However, many players are unaware of its interesting backstory, which is told in Oblivion’s Shivering Isles DLC and ultimately explains the fate of the Oblivion player. Because initially, Sheogorath was not the god of madness at all but the god of order: Jyggalag.
The eternal struggle between order and madness
It is said that all other Daedra both feared and envied Jyggalag. Because of his power and his plans, explains the YouTuber. But since Daedra are immortal, they couldn’t just take him out. So instead, they put a curse on him to hinder him. Thus, he became Sheogorath, using his power only for chaos and nonsense, as we know him from the games.
In-game books such as The Sixteen Chords of Madness tell stories about the prince and his nature. So he kept organizing competitions with the other Daedra. For example, with Hircine, when it came to creating the worst monster. While the Daedra of the Hunt created a terrible nightmare, Sheogorath chose a small bird instead.
The competition of different monsters had a surprising ending: the bird flew around the beast, and the beast tore itself trying to catch the bird. This is the mad lord’s hallmark: Sheogorath always solves it with cunning no matter what the contest.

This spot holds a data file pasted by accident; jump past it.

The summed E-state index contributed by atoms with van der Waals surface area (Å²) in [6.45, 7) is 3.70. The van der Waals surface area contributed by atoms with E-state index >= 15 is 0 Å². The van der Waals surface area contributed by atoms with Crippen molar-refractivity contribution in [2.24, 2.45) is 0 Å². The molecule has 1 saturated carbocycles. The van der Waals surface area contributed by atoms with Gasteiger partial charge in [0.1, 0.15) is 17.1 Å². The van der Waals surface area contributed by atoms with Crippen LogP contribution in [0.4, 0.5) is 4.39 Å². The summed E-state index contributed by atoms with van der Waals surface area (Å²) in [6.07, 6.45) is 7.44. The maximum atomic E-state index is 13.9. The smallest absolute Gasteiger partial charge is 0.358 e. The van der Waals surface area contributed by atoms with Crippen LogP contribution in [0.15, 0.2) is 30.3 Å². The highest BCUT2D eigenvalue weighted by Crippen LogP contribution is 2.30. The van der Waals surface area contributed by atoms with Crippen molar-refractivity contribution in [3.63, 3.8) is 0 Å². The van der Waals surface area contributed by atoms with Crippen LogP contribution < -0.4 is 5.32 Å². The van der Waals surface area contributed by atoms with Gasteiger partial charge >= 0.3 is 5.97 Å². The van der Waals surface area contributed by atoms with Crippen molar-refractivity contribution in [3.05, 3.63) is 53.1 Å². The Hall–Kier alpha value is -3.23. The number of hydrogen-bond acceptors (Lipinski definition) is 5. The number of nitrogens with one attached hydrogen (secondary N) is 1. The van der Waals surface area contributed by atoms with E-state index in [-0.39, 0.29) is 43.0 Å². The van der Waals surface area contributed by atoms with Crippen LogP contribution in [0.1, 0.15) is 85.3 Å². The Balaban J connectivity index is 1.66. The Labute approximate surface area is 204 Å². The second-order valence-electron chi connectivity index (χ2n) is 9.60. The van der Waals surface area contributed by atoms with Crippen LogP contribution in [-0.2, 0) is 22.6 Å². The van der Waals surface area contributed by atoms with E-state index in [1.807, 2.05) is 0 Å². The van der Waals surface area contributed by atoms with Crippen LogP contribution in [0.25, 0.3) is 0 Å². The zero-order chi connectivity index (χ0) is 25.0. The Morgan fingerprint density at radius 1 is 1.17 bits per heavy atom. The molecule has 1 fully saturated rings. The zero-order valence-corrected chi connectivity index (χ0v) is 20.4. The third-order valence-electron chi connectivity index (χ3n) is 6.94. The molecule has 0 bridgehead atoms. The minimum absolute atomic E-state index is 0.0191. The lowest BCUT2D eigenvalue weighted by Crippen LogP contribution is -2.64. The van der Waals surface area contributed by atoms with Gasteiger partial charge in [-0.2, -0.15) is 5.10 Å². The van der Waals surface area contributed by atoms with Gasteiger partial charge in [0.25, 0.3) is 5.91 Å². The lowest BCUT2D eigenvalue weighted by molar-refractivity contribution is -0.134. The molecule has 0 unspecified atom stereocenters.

‘Clever as Sheogorath appears, the danger is not over. The problem is that his curse is temporary. At the end of each era, Jyggalag returns. Then two different personalities fight for control in the same body, Jyggalag for order, Sheogorath for madness. Similar to Gollum and Sméagol from The Lord of the Rings. In this regard, Sheogorath is calling for our help as Oblivion players and is taking us via a portal to his realm, the Shivering Isles, to stop Jyggalag and his so-called Gray March of Order.«
Fascinating: The architecture perfectly reflects the personality of Sheogorath. The happy, colorful lands of Mania represent his euphoria, the dark, sad lands of Dementia his depression, motifs also reflected in his split dress style. Over several quests, we bring one island area after the other under our control in the DLC.
Eventually, despite our actions, Sheogorath fully transforms back into Jyggalag. The colors fade, the extremes disappear, and the god of order appears in pure gray and hard crystal. The sad end of the Chaos Lord? No, not at all, explains Ardko: